A UCLA study shows that abnormally heavy rain and snowfall events since as early as the 1980s are intensifying globally due to human-driven climate change, researchers said Tuesday.
“These findings further elevate the urgency of reducing greenhouse gas emissions to prevent even larger impacts down the road,” said senior author Alex Hall, director of the UCLA Center for Climate Science, which is a part of the UCLA Institute of the Environment and Sustainability.
“We can now say that extreme precipitation is increasing globally due to human-induced climate change.”
The study was published Tuesday in Nature Communications, and shows the human influence in issues like floods, soil erosion, crop damage and problems with water resource management.
For more than a decade, climate models used in previous studies had already predicted that human-induced climate change would lead to more intense extreme precipitation events, but struggled to show it in historic precipitation records. Employing new methods, the UCLA research team found the evidence.
They used new machine learning methodology to compare 11 global land precipitation records from 1982 to 2015, and found an identifiable anthropogenic signal in 100% of the historic records, according to Gavin Madakumbura, the study’s lead author and a UCLA doctoral candidate studying climate modeling.
The ways that scientists gather and record data in different regions around the world can vary widely. Natural regional variation also differs, and extreme rain in an arid desert can measure as mild when compared to monsoonal regions, making it difficult to tease out the human-driven changes and potentially making global comparisons misleading.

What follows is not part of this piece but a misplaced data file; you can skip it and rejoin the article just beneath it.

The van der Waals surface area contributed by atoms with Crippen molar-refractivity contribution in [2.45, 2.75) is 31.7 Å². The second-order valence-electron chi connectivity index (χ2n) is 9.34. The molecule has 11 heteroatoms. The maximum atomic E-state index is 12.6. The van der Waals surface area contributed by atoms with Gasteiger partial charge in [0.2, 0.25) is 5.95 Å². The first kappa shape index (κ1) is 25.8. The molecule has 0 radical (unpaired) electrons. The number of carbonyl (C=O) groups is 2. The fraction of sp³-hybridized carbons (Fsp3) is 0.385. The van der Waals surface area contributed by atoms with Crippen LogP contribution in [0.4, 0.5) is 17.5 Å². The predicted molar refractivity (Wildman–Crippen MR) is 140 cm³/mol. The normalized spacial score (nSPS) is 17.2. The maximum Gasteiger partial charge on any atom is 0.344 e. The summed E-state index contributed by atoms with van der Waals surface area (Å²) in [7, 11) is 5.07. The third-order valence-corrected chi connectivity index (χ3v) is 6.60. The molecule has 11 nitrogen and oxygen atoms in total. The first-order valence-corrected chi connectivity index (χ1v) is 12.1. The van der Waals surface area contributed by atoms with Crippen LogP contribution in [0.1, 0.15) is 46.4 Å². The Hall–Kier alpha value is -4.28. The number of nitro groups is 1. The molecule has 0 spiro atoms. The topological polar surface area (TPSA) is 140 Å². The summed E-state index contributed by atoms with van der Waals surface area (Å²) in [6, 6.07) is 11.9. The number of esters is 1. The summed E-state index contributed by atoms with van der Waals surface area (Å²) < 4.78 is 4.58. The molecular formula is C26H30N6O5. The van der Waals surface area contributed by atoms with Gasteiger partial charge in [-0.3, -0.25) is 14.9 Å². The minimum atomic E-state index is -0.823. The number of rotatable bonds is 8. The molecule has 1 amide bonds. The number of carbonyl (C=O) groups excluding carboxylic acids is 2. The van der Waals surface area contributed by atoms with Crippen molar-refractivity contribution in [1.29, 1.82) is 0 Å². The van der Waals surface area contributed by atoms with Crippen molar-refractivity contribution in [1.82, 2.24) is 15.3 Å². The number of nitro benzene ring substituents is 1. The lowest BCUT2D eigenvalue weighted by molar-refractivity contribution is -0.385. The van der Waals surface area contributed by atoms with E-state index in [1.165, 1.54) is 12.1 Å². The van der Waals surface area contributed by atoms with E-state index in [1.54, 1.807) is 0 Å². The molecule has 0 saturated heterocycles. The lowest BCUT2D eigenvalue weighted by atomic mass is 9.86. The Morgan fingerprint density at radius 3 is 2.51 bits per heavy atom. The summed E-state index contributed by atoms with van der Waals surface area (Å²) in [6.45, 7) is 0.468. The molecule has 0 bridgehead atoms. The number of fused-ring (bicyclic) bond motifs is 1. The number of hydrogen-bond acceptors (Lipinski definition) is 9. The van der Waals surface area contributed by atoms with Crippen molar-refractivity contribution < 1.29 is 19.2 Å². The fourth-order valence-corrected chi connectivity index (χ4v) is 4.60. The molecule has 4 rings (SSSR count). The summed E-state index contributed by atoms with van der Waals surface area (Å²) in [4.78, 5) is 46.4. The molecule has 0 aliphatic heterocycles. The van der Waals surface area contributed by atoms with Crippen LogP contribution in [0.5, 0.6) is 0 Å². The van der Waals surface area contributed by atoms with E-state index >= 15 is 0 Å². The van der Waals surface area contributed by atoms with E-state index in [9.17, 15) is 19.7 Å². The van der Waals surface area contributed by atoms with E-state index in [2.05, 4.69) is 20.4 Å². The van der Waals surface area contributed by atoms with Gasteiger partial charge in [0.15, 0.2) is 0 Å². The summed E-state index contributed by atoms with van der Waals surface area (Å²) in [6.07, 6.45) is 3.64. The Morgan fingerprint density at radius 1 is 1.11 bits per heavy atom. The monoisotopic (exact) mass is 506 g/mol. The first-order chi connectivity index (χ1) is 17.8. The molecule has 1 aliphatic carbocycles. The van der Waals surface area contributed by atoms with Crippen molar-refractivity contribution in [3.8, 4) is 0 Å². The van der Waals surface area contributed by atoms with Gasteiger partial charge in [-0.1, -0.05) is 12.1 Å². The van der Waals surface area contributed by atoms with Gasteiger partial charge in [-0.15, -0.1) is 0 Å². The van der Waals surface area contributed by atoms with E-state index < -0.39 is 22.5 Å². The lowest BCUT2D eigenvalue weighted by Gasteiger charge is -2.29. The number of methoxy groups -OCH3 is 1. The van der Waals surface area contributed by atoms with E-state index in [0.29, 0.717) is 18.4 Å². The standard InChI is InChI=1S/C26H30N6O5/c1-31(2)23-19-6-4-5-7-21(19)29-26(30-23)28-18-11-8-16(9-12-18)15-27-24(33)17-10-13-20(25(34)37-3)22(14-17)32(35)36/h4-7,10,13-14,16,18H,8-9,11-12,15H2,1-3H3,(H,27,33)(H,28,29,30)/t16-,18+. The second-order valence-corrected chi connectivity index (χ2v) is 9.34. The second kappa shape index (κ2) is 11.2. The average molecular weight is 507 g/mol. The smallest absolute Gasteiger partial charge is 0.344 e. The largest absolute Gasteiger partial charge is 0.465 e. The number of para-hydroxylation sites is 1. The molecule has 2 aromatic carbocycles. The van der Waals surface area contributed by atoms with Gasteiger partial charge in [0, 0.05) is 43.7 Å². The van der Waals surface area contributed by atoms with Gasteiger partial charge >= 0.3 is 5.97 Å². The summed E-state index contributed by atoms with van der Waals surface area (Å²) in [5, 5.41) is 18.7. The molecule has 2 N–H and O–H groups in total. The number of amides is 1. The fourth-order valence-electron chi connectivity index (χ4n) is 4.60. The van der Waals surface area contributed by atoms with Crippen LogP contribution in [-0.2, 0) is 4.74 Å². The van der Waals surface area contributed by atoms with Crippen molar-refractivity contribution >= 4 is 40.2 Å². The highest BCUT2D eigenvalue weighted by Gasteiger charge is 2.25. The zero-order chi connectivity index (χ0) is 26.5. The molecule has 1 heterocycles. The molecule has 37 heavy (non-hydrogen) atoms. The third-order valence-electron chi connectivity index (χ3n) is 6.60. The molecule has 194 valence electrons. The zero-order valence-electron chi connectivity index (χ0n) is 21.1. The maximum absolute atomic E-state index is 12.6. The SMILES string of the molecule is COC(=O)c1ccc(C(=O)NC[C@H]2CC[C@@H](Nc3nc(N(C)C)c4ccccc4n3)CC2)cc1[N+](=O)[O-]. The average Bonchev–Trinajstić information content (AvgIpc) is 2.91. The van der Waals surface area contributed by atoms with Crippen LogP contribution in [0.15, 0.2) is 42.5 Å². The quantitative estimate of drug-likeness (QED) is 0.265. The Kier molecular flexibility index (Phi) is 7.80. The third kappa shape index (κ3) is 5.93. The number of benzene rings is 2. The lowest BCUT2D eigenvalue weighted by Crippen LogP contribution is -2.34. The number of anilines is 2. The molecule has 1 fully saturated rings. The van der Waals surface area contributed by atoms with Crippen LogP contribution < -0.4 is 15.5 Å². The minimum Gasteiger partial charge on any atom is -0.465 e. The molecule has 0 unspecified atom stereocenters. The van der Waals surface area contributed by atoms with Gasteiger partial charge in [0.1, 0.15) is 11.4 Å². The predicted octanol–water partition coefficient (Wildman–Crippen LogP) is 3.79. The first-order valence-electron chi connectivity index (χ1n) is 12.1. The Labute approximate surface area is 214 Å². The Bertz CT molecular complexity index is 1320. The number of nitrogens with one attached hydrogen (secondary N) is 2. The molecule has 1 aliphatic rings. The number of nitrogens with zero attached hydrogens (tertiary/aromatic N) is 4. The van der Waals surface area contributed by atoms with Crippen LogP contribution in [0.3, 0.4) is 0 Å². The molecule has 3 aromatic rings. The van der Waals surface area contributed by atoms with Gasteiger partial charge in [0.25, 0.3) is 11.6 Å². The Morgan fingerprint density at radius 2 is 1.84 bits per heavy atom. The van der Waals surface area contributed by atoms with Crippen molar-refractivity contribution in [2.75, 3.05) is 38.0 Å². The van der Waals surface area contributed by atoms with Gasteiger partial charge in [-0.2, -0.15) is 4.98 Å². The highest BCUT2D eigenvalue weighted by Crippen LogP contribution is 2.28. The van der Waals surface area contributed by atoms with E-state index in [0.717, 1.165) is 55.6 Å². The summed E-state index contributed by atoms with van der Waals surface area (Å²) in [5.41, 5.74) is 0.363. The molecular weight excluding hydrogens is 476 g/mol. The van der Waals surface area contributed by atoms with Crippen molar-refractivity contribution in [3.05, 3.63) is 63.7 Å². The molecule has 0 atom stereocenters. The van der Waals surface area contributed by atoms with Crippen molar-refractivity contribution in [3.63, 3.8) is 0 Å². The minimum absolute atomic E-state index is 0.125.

The machine-learning methodology changed that.
“This is the first time anyone has taken into account these deep uncertainties to detect a human influence on extreme precipitation over the whole globe,” Hall said.
Before applying their methods to the historic precipitation record, the UCLA scientists began with climate models, using global maps of each year’s largest single-day precipitation, and fed that data into a machine-learning driven program. The program was trained to review the maps and guess which year each map came from. After training on the climate models, the researchers put the same network to work on the real observational record.
Tellingly, in climate models, the system struggled to accurately infer which year it was reviewing when it was prompted to analyze modeled data from the 1920s up to the 1970s. But for climate model data beginning in the 1970s, the system became increasingly accurate in its predictions as evidence of human influence began to register more significant changes. The researchers were able to observe that the network relied on the strength of unnatural precipitation signals caused by human activities, like greenhouse gas emissions, to sequence the maps chronologically.
“We know that the signs of human influence started in the Industrial Revolution in the 18th century, but it takes some time for the signal to be strong enough to recognize compared to natural variations,” Madakumbura said. “We used this new methodology to build on the work that came before, and it means we can look at these disparate datasets from different regions around the world and still detect the human influence.”
The paper’s other authors are Chad Thackeray, Jesse Norris and Naomi Goldenson, all researchers at the Center for Climate Science.